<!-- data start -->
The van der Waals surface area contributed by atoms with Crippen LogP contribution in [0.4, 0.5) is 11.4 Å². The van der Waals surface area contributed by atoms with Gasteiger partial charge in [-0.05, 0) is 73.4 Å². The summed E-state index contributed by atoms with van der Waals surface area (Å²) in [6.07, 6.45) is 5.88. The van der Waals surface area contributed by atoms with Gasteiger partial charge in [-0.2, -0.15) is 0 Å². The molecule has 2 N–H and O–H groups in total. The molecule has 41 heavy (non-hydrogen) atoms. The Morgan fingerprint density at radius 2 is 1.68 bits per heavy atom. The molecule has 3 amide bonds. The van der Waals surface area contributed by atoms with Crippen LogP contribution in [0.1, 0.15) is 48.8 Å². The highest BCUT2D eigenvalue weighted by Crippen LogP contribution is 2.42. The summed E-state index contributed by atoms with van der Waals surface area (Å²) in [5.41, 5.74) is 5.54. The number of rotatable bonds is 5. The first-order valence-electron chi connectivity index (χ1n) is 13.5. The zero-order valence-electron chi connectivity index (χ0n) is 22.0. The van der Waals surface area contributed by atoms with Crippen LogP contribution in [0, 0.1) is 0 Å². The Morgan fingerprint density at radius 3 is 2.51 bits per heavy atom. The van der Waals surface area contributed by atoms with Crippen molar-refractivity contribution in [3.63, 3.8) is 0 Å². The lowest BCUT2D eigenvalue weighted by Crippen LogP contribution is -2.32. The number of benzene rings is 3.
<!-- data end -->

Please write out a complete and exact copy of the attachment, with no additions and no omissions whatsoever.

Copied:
The van der Waals surface area contributed by atoms with Crippen LogP contribution in [0.4, 0.5) is 11.4 Å². The van der Waals surface area contributed by atoms with Gasteiger partial charge in [-0.05, 0) is 73.4 Å². The summed E-state index contributed by atoms with van der Waals surface area (Å²) in [6.07, 6.45) is 5.88. The van der Waals surface area contributed by atoms with Gasteiger partial charge in [-0.2, -0.15) is 0 Å². The molecule has 2 N–H and O–H groups in total. The molecule has 41 heavy (non-hydrogen) atoms. The Morgan fingerprint density at radius 2 is 1.68 bits per heavy atom. The molecule has 3 amide bonds. The van der Waals surface area contributed by atoms with Crippen LogP contribution in [0.1, 0.15) is 48.8 Å². The highest BCUT2D eigenvalue weighted by Crippen LogP contribution is 2.42. The summed E-state index contributed by atoms with van der Waals surface area (Å²) in [5.41, 5.74) is 5.54. The number of rotatable bonds is 5. The first-order valence-electron chi connectivity index (χ1n) is 13.5. The zero-order valence-electron chi connectivity index (χ0n) is 22.0. The van der Waals surface area contributed by atoms with Crippen LogP contribution in [0, 0.1) is 0 Å². The Morgan fingerprint density at radius 3 is 2.51 bits per heavy atom. The van der Waals surface area contributed by atoms with Crippen molar-refractivity contribution in [3.63, 3.8) is 0 Å². The lowest BCUT2D eigenvalue weighted by Crippen LogP contribution is -2.32. The number of benzene rings is 3.